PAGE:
By his own admission, caretaker Minister of Economy and Trade Nicolas Nahas has had a frustrating year — as a member of a resigned government, unable to implement policy, but still blamed for the stagnating economy. Executive sat down with him to discuss the impact of the conflict in Syria and the formation of a new government in Lebanon.
What stage is the Lebanese Syrian Conflict Trust Fund [to help stabilize the economy] at and how much will you be seeking?
It is an idea. It was developed during the visit of President [Michel] Sleiman to New York and has been taken on with the World Bank in Washington. We have organized several meetings where we have set [out] the social and economic impact assessment.
We have given [donor countries] the priority of the government, we have given them the concept note of the trust fund, we have given them the way to go forward. It is up to the countries to figure out how they participate.
There have been different kinds of responses — countries that have already pledged to the fund, others have said they will study it, others prefer bilateral [aid].
Do you believe that without a new government potential funders will not give?
We are not there yet. We are in the process of making the idea workable. We are setting the priorities, we are taking advantage of the time in front of us before the donor meeting where everything should be ready — including a new government.
Could formal refugee camps take some of the strain off the Lebanese government, as the bill would be picked up by the international community?
Being in camps or not being in camps wouldn’t change that. Whenever they are registered as a refugee they are taken care of by international organizations.
But they are using the already crowded public school sectors and public hospitals, rather than specific facilities paid for by the international community…
Whenever we can help them, we help them. It is not a matter of being in camps to cater for health and education and everything. They are registered as refugees and the United Nations organizations have the means to give them the services.
Would you agree 2013 was a lost year in terms of policy making?
2013 was a year where there was no government. So by definition no government — no policy. There is no government.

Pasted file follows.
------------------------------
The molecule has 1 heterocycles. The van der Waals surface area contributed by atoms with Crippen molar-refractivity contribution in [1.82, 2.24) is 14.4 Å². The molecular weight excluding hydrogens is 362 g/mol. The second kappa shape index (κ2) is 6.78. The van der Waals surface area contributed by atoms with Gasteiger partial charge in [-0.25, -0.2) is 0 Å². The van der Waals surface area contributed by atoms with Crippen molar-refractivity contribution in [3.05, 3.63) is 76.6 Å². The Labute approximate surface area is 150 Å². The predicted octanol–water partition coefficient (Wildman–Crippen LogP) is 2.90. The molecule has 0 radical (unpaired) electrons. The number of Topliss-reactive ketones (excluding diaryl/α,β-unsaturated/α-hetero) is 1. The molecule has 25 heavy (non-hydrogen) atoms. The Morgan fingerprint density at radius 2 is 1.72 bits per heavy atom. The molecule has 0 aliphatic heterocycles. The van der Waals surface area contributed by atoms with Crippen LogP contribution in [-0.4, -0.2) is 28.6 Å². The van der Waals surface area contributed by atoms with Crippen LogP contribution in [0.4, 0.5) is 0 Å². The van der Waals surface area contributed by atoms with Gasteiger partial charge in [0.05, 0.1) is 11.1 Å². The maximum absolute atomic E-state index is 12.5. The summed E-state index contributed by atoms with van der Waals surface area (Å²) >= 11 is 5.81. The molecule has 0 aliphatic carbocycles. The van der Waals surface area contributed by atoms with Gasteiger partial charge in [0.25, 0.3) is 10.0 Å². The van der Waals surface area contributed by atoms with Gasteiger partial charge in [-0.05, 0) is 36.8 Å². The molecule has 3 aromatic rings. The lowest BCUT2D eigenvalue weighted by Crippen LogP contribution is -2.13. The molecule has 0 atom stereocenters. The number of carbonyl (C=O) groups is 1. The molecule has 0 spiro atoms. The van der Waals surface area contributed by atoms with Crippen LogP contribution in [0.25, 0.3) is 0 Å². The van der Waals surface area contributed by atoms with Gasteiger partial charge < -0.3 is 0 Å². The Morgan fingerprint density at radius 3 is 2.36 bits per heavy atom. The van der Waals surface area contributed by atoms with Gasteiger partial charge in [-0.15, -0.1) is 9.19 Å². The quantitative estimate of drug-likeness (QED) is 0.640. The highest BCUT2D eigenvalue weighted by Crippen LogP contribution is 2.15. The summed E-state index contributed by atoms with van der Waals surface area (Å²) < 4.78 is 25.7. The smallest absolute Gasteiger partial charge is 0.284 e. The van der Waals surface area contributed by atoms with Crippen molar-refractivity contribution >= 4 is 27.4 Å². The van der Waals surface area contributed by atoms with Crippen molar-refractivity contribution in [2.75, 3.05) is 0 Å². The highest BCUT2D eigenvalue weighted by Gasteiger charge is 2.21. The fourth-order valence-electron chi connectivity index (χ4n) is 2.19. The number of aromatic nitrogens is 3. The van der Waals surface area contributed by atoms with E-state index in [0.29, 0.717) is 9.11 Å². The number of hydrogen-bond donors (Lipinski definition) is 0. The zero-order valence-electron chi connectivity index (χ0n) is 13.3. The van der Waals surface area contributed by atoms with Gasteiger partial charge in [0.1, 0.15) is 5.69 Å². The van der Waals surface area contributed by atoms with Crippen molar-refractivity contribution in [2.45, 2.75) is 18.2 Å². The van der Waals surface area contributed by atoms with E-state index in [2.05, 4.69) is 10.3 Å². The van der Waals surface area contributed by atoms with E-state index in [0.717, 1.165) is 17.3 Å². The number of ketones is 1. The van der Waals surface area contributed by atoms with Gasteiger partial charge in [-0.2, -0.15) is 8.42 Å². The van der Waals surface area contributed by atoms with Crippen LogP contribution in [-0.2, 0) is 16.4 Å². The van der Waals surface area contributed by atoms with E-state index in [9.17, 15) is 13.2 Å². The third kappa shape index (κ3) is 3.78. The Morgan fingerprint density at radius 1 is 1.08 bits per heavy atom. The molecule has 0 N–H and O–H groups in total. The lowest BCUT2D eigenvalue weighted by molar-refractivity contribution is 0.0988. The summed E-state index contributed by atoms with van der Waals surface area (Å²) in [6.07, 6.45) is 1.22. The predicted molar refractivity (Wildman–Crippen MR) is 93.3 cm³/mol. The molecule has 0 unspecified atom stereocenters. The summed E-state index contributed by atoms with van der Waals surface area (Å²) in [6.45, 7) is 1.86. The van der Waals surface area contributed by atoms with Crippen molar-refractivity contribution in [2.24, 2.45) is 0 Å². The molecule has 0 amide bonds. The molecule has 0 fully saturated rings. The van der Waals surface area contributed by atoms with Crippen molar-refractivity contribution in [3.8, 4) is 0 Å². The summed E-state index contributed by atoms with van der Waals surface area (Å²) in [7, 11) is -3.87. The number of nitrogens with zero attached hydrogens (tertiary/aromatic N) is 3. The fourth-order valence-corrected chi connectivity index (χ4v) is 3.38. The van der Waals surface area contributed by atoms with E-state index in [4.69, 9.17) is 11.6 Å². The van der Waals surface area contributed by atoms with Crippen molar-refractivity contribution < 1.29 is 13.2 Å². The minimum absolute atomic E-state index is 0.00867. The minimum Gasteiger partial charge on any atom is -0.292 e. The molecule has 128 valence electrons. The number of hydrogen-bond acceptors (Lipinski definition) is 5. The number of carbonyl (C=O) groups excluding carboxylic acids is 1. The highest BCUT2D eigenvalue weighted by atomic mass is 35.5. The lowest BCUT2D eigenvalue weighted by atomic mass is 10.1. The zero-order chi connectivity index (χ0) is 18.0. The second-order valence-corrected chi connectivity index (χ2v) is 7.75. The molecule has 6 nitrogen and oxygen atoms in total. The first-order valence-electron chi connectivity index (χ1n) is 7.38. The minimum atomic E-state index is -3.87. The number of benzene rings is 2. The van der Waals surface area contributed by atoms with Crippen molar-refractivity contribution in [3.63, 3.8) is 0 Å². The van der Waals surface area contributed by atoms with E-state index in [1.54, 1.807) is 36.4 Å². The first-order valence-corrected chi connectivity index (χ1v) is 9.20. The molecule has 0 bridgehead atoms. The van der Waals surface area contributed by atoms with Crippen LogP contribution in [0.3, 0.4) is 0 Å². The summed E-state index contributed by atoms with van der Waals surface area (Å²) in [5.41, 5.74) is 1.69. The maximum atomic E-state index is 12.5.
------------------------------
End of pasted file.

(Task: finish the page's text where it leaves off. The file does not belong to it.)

For yourself in 2013, would you say you had any successes — things you achieved despite the collapse of the government?
Again, it was a resigned government. How could we see any?
The Finance Minister Mohammad Safadi has said that he believes there could be 0 percent growth in 2014. Is that a view you share?
I don’t know from where he has these assumptions… The figure in 2013 and the figure in 2012 don’t show we will have 0. But let us see, it is early to speak about 2014.
What should be the first priorities of the incoming minister of economy, whoever he or she is?
Stability, stability, stability. Whenever there is stability the private sector is capable of generating the kind of activity which is needed to have growth again.
There are a lot of things that are totally possible — all it needs is a political solution on when and how to start this huge set of reforms which should be implemented in every aspect of Lebanon.
There is an incredible amount of negativity about 2014 among the Lebanese business community. What would you say to those who are worried they might lose their businesses?
They are right to be conservative, to be alarmed, but the figures do not show that we are in recession. We are in a slow motion growth; we are not in the peak time, we are in the down time. The economy is about peak and downtime.
The most important [thing] is to consolidate our activity, to reduce our costs and to wait until the external factors are there to allow us to go forward with the economy — as happened in 2006, as has happened every time since 1975.
This year we have seen the highest level of industrial machine [imports], we still have the creation of new companies, the central bank has made available new loans. There are so many initiatives going on, and there is activity. But there is no other way — we consolidate, we reduce our costs and we wait until we go for a new launch.